Wednesday, July 23, 2008

Evolution of Data Plan Billing

Summary: the big three have moved away from unlimited data, towards limited data.

It is interesting - I once (as in last year) had a talk with a potential partner who'd been at some European conference and was convinced the world was on the verge of low-cost (sub-$20/month) unlimited cellular data plans. We were discussing the creation of report-by-exception tools to reduce SCADA costs, and this partner's strong faith in this belief caused them to eventually bail out of the talks, saying "In a year or two, no SCADA company will care about how much cellular data they use."

Yet as of the summer of 2008 the world of cellular data is moving in the opposite direction. Last year the big three (AT&T/Sprint/Verizon) offered "Unlimited Data" for personal users with the Service Terms listing a VERY narrow list of permitted activities - mainly email and web browsing, with many common things like file download/upload, media-streaming prohibited. So when ever one of the big three would cut off a user for moving too much data on an "unlimited plan", the service provider would fall back on the "You are doing prohibitted things, thus impacting our network, thus take your business elsewhere". What a way to cause bad feelings, eh? Note that this change is CONSUMER plans - machine-to-machine have always been limited, priced by the MB/month without rollover, plus with charges for data overages.

Now all three have dropped the price from the $80/month range down to $60/month range ... but added a hard limit of 5GB per month. Isn't free & vigorous market competition wonderful?

Sounds reasonable - 5,000 megabytes of data is a lot, yet this doesn't mean 5GB of data transfer. It means 5GB of metered activity, with many activities I've studied including up to 95% overhead. Thus someone only moving 20-30MB of real data in small packets per month might hit pretty close to their 5GB limit! My experience with normal wide-area-network traffic hints that a real PC user doing simple email and web-browsing once a day would probably move 1-2GB of data before hitting the 5GB total activity limit.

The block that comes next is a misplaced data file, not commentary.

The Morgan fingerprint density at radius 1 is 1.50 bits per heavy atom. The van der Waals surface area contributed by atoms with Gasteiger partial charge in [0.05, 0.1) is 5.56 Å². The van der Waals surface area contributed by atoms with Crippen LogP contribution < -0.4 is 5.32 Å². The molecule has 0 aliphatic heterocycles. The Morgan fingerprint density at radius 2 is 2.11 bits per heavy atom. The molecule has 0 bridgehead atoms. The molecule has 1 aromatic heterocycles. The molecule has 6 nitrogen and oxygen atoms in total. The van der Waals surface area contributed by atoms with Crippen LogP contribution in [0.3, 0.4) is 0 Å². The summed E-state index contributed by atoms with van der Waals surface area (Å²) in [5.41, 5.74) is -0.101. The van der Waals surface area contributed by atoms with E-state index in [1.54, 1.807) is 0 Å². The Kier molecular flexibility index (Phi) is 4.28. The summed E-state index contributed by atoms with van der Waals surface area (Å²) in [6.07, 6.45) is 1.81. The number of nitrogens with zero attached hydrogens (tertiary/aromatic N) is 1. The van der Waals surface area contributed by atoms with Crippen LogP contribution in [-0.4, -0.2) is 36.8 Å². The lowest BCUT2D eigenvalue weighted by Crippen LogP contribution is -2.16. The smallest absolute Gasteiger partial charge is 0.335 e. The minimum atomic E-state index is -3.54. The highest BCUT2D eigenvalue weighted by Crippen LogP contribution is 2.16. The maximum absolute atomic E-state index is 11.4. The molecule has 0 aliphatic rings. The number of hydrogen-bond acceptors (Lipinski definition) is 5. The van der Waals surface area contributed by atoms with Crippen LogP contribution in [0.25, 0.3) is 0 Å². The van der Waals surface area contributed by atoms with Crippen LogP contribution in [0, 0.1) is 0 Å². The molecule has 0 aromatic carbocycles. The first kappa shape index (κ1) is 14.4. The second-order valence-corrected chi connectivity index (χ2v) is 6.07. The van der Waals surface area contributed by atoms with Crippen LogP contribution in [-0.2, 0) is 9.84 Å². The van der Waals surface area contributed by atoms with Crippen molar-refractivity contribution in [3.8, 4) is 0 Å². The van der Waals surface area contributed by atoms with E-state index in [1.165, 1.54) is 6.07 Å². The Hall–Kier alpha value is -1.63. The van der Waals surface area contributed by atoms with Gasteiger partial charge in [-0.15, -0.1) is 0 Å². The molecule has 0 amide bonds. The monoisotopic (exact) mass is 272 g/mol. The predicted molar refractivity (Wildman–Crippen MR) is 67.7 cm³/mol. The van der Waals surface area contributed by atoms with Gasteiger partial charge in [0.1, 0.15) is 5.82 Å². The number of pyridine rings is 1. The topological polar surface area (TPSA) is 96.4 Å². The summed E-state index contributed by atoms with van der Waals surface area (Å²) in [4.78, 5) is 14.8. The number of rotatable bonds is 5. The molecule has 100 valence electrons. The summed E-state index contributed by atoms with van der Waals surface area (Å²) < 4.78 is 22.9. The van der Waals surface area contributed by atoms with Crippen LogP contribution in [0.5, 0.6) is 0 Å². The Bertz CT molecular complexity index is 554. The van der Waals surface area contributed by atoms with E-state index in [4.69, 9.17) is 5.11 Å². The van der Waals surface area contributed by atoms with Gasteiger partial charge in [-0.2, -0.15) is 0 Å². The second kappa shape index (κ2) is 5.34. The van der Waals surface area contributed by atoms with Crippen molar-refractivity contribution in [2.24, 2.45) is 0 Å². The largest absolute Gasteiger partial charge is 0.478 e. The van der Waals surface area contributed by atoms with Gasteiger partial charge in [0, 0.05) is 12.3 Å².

To paraphrase the wireless data service terms for all three:
  • Data transport is always measured in full kilobytes
  • Actual transport is always rounded up to next full-kilobyte at "end of session"
  • Network overhead and resend requests caused by network errors can increase measured kilobytes.
  • 2 of 3 mention always rounding up to nearest kilobyte every hour period.
  • All warn that you will NOT receive an itemized detail of how your charges are calculated; you will NOT see which services were used or during which time periods the charges were inccurred under.
So if I send a single 50 byte UDP/IP packet, is that a full session and billed as 1024 bytes? Could be under this language since UDP is 'sessionless'.

Hmm, the term session is pretty ambiguous. Perhaps it means per "time you enable your PC-based cellular data card." That seems likely - plus if you left your device on twenty-four hours a day then the once per hour round-up would catch you.

I'm afraid I haven't offered any new answer here, other than to suggest you understand that low-cost unlimited data plans ARE NOT just around the corner ... at best we left them behind last year and I don't foresee them ever returning. I suppose all three now understand that huge new profits are to be made with these 5GB limits, which will cause many "super-salesman" using their cellular data plan daily to spend an extra $50 to $500 in monthly overage charges.

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